The owner entrusted a different workshop with the customization process at first, but this only resulted in delays and sheer disappointment. After some time, he decided to pull the plug on that endeavor and hand things over to Augment for better luck. His poor XV920 was nothing more than a box of separate bits at that point, and many parts were missing just to make matters worse.
On a more positive note, Nick’s client didn’t just provide the dissembled and incomplete Virago. He’d managed to score the premium front- and rear-end equipment of a Ducati 1098 before getting in touch, including its suspension, Brembo brakes, and Marchesini wheels. Sure enough, this hardware was a ray of sunshine for an otherwise gloomy starting point, so Augment definitely saw potential.
Furthermore, the customer also provided an aftermarket Benelli fuel tank to establish a visual foundation for what would become the YamaDuci. To get the ball rolling, Augment’s specialists revised its underside to make it work with the XV920 frame, then they made the necessary adjustments to fit the 1098’s running gear. At the front, custom billet aluminum triple clamps were used to install the upside-down Showa forks.
The refurbished electronics are neatly stashed beneath the front portion of the seat, all hooked up to a fresh wiring harness. Nick fitted a modern starter motor, as well, doing away with the notoriously unreliable Virago setup for good. YamaDuci’s cockpit is also home to an abundance of aftermarket bits, with a multi-function Chronoclassic dial from Motogadget sitting center-stage.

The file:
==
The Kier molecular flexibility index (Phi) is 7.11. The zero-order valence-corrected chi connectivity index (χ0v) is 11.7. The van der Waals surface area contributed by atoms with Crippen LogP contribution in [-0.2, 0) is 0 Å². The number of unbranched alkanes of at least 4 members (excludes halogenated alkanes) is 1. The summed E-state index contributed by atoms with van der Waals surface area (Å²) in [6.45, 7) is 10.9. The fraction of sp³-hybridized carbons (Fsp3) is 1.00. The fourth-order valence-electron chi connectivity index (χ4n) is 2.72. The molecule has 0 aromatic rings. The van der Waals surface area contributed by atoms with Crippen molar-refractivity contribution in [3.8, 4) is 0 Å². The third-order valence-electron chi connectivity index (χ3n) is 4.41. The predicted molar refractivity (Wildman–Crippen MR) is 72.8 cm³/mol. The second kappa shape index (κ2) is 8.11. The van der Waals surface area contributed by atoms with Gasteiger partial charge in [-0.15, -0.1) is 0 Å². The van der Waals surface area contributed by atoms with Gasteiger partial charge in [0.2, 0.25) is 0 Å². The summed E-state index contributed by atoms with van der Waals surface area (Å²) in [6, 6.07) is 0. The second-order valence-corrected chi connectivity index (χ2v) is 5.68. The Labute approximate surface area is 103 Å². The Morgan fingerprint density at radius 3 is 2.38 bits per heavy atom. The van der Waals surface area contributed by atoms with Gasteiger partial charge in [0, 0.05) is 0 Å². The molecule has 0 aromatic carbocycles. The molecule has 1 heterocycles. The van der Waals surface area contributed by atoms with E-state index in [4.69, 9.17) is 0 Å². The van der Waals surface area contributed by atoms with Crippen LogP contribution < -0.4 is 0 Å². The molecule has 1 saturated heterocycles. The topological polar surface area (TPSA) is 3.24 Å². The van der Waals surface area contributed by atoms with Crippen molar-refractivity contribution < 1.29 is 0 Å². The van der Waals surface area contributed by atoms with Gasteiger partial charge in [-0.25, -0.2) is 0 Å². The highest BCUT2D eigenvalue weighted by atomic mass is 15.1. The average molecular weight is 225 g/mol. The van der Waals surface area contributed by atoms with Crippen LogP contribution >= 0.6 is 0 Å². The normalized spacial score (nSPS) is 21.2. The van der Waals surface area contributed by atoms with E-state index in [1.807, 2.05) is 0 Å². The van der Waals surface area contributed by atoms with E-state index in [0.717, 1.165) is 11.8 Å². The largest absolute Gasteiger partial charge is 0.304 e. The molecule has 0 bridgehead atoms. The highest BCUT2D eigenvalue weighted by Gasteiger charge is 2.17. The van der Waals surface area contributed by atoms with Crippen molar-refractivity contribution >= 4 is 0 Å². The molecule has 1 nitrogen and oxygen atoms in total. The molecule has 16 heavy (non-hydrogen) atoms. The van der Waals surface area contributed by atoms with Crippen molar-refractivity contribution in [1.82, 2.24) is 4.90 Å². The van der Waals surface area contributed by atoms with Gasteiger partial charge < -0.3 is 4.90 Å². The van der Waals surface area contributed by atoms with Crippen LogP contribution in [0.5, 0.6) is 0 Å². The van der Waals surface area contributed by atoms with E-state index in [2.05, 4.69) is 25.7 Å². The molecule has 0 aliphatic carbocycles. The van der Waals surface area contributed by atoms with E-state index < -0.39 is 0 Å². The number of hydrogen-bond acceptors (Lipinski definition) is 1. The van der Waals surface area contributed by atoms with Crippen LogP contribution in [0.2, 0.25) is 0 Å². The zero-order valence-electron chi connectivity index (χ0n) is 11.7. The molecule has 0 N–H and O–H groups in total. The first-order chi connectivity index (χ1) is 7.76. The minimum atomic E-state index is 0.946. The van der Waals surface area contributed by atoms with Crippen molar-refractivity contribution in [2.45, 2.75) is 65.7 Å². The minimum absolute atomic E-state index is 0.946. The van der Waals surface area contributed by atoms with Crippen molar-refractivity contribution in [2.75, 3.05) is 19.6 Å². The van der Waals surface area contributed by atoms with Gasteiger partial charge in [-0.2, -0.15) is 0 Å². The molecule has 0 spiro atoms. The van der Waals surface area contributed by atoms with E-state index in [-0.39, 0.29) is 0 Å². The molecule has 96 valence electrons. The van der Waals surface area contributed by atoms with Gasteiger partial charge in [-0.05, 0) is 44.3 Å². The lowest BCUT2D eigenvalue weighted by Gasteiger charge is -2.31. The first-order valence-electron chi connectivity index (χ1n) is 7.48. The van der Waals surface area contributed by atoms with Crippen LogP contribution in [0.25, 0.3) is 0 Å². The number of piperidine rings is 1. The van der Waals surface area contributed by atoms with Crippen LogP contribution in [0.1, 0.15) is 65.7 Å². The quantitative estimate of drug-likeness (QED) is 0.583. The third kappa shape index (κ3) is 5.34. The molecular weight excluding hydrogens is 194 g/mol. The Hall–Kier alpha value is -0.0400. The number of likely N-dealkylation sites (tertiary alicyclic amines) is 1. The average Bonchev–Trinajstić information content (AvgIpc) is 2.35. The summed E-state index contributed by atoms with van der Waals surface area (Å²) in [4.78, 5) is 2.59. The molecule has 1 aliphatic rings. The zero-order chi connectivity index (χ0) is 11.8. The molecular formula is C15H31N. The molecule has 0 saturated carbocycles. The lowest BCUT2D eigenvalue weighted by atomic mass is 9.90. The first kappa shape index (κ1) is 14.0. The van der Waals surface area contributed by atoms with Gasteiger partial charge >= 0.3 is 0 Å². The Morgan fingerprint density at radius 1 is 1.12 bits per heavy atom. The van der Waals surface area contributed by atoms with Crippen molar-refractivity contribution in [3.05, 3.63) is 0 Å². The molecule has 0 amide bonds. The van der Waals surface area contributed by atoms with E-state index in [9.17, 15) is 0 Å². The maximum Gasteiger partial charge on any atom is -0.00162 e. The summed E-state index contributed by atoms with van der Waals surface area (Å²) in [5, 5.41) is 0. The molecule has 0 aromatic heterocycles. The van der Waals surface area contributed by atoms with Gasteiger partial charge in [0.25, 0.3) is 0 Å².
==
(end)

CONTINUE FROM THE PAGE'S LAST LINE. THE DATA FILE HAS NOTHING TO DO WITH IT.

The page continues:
It fronts a new handlebar perched on custom-built risers, sporting snazzy Biltwell grips, bar-end turn signals, and a fuel level gauge on the left. The blinkers have also been supplied by Motogadget, and a sizeable, retro-looking headlamp keeps the way ahead nice and lit. Additionally, the front brake is actuated through a radial master cylinder and braided stainless-steel lines, with the former hailing from Brembo’s inventory.
On the exhaust side of things, the Canadians added custom pipework that runs a two-into-one configuration. It features heat-wrapped headers making their way toward a Cone Engineering silencer, which is placed on the right-hand side of the rear hoop. That same Marchesini wheel gets spun by a 520 drive chain, as well as new front and rear sprockets made of aluminum. Lastly, there’s YamaDuci’s simple but undeniably handsome color scheme.
A plain white base was laid over the aftermarket Benelli tank, with an accompanying blue stripe that runs centrally from front to back. The headlight housing has also been painted white for the most part, while other components were either finished in black or left unpainted and polished. Add the brown saddle upholstery to the mix, and it all starts to look truly majestic from every angle.
All things considered, there will certainly be some naysayers who will call the YamaDuci impractical due to the lack of fenders or rear-view mirrors. Nonetheless, we think Augment Motorworks knocked this project straight out of the ballpark, especially given the pitiful state this bike was in prior their overhaul. The owner might’ve missed the mark with the previous workshop, but he really struck gold when he got in touch with Nick Acosta.